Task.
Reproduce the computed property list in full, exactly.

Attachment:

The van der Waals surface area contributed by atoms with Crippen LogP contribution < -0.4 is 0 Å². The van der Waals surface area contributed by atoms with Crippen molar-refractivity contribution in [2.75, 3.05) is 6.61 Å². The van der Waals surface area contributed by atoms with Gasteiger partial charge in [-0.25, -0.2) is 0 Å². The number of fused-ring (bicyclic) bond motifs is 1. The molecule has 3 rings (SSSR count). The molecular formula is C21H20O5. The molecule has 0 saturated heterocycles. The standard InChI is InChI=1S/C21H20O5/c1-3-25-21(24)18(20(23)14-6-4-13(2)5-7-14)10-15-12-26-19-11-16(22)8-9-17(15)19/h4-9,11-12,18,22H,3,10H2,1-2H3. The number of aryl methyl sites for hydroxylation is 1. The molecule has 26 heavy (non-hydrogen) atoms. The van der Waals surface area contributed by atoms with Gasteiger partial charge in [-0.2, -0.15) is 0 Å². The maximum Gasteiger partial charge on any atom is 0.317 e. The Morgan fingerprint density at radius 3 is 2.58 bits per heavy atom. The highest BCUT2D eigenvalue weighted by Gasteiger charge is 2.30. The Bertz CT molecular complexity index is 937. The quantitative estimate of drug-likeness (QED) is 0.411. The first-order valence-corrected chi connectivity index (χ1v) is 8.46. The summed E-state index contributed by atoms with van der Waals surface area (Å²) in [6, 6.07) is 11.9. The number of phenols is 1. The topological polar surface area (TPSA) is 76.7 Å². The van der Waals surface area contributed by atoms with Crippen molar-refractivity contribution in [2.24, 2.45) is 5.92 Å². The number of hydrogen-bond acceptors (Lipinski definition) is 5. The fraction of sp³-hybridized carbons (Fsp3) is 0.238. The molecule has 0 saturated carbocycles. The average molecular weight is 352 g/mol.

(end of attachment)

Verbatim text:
The van der Waals surface area contributed by atoms with Crippen LogP contribution < -0.4 is 0 Å². The van der Waals surface area contributed by atoms with Crippen molar-refractivity contribution in [2.75, 3.05) is 6.61 Å². The van der Waals surface area contributed by atoms with Gasteiger partial charge in [-0.25, -0.2) is 0 Å². The number of fused-ring (bicyclic) bond motifs is 1. The molecule has 3 rings (SSSR count). The molecular formula is C21H20O5. The molecule has 0 saturated heterocycles. The standard InChI is InChI=1S/C21H20O5/c1-3-25-21(24)18(20(23)14-6-4-13(2)5-7-14)10-15-12-26-19-11-16(22)8-9-17(15)19/h4-9,11-12,18,22H,3,10H2,1-2H3. The number of aryl methyl sites for hydroxylation is 1. The molecule has 26 heavy (non-hydrogen) atoms. The van der Waals surface area contributed by atoms with Gasteiger partial charge in [-0.2, -0.15) is 0 Å². The maximum Gasteiger partial charge on any atom is 0.317 e. The Morgan fingerprint density at radius 3 is 2.58 bits per heavy atom. The highest BCUT2D eigenvalue weighted by Gasteiger charge is 2.30. The Bertz CT molecular complexity index is 937. The quantitative estimate of drug-likeness (QED) is 0.411. The first-order valence-corrected chi connectivity index (χ1v) is 8.46. The summed E-state index contributed by atoms with van der Waals surface area (Å²) in [6, 6.07) is 11.9. The number of phenols is 1. The topological polar surface area (TPSA) is 76.7 Å². The van der Waals surface area contributed by atoms with Crippen molar-refractivity contribution in [2.24, 2.45) is 5.92 Å². The number of hydrogen-bond acceptors (Lipinski definition) is 5. The fraction of sp³-hybridized carbons (Fsp3) is 0.238. The molecule has 0 saturated carbocycles. The average molecular weight is 352 g/mol.